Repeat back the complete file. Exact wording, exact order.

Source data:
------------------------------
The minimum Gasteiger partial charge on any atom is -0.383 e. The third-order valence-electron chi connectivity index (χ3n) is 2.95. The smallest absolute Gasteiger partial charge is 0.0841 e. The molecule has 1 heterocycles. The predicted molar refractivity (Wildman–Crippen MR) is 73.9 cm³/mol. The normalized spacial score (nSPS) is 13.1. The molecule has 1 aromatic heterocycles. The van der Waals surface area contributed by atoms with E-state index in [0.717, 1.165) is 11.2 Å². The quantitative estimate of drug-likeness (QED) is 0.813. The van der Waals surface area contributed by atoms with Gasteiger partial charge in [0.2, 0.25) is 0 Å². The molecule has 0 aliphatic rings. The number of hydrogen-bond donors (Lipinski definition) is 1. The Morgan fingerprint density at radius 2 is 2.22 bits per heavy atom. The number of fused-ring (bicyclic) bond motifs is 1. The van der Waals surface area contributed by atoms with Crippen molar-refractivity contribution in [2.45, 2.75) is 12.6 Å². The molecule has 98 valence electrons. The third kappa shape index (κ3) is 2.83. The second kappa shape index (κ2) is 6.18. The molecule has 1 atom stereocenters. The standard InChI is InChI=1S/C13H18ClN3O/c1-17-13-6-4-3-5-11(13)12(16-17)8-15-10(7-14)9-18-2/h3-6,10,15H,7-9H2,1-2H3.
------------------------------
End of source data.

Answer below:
The minimum Gasteiger partial charge on any atom is -0.383 e. The third-order valence-electron chi connectivity index (χ3n) is 2.95. The smallest absolute Gasteiger partial charge is 0.0841 e. The molecule has 1 heterocycles. The predicted molar refractivity (Wildman–Crippen MR) is 73.9 cm³/mol. The normalized spacial score (nSPS) is 13.1. The molecule has 1 aromatic heterocycles. The van der Waals surface area contributed by atoms with E-state index in [0.717, 1.165) is 11.2 Å². The quantitative estimate of drug-likeness (QED) is 0.813. The van der Waals surface area contributed by atoms with Gasteiger partial charge in [0.2, 0.25) is 0 Å². The molecule has 0 aliphatic rings. The number of hydrogen-bond donors (Lipinski definition) is 1. The Morgan fingerprint density at radius 2 is 2.22 bits per heavy atom. The number of fused-ring (bicyclic) bond motifs is 1. The van der Waals surface area contributed by atoms with Crippen molar-refractivity contribution in [2.45, 2.75) is 12.6 Å². The molecule has 98 valence electrons. The third kappa shape index (κ3) is 2.83. The second kappa shape index (κ2) is 6.18. The molecule has 1 atom stereocenters. The standard InChI is InChI=1S/C13H18ClN3O/c1-17-13-6-4-3-5-11(13)12(16-17)8-15-10(7-14)9-18-2/h3-6,10,15H,7-9H2,1-2H3.